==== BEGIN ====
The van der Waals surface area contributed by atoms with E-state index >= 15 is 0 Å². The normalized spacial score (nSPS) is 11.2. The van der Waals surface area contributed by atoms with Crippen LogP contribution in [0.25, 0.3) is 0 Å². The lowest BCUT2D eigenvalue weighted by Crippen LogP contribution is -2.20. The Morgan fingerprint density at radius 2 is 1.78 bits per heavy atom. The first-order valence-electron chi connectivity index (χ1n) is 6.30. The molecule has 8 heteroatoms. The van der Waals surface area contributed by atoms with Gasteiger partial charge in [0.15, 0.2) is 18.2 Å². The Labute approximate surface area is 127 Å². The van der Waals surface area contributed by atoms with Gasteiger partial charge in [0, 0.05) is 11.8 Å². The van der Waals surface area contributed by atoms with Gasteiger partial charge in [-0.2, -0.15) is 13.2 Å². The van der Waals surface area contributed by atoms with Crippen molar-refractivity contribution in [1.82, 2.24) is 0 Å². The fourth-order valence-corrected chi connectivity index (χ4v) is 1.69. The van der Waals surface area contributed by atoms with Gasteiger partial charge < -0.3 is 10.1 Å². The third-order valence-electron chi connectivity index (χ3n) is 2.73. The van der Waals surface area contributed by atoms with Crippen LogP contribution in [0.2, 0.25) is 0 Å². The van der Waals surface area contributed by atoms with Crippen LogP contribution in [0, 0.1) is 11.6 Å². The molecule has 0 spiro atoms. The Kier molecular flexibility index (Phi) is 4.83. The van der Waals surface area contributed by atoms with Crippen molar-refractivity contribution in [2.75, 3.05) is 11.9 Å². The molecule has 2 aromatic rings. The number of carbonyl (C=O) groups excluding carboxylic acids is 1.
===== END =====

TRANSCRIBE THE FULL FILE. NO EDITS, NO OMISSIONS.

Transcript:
The van der Waals surface area contributed by atoms with E-state index >= 15 is 0 Å². The normalized spacial score (nSPS) is 11.2. The van der Waals surface area contributed by atoms with Crippen LogP contribution in [0.25, 0.3) is 0 Å². The lowest BCUT2D eigenvalue weighted by Crippen LogP contribution is -2.20. The Morgan fingerprint density at radius 2 is 1.78 bits per heavy atom. The first-order valence-electron chi connectivity index (χ1n) is 6.30. The molecule has 8 heteroatoms. The van der Waals surface area contributed by atoms with Gasteiger partial charge in [0.15, 0.2) is 18.2 Å². The Labute approximate surface area is 127 Å². The van der Waals surface area contributed by atoms with Gasteiger partial charge in [0, 0.05) is 11.8 Å². The van der Waals surface area contributed by atoms with Gasteiger partial charge in [-0.2, -0.15) is 13.2 Å². The van der Waals surface area contributed by atoms with Crippen molar-refractivity contribution in [1.82, 2.24) is 0 Å². The fourth-order valence-corrected chi connectivity index (χ4v) is 1.69. The van der Waals surface area contributed by atoms with Gasteiger partial charge < -0.3 is 10.1 Å². The third-order valence-electron chi connectivity index (χ3n) is 2.73. The van der Waals surface area contributed by atoms with Crippen LogP contribution in [0.2, 0.25) is 0 Å². The van der Waals surface area contributed by atoms with Crippen LogP contribution in [0, 0.1) is 11.6 Å². The molecule has 0 spiro atoms. The Kier molecular flexibility index (Phi) is 4.83. The van der Waals surface area contributed by atoms with Crippen molar-refractivity contribution in [2.75, 3.05) is 11.9 Å². The molecule has 2 aromatic rings. The number of carbonyl (C=O) groups excluding carboxylic acids is 1.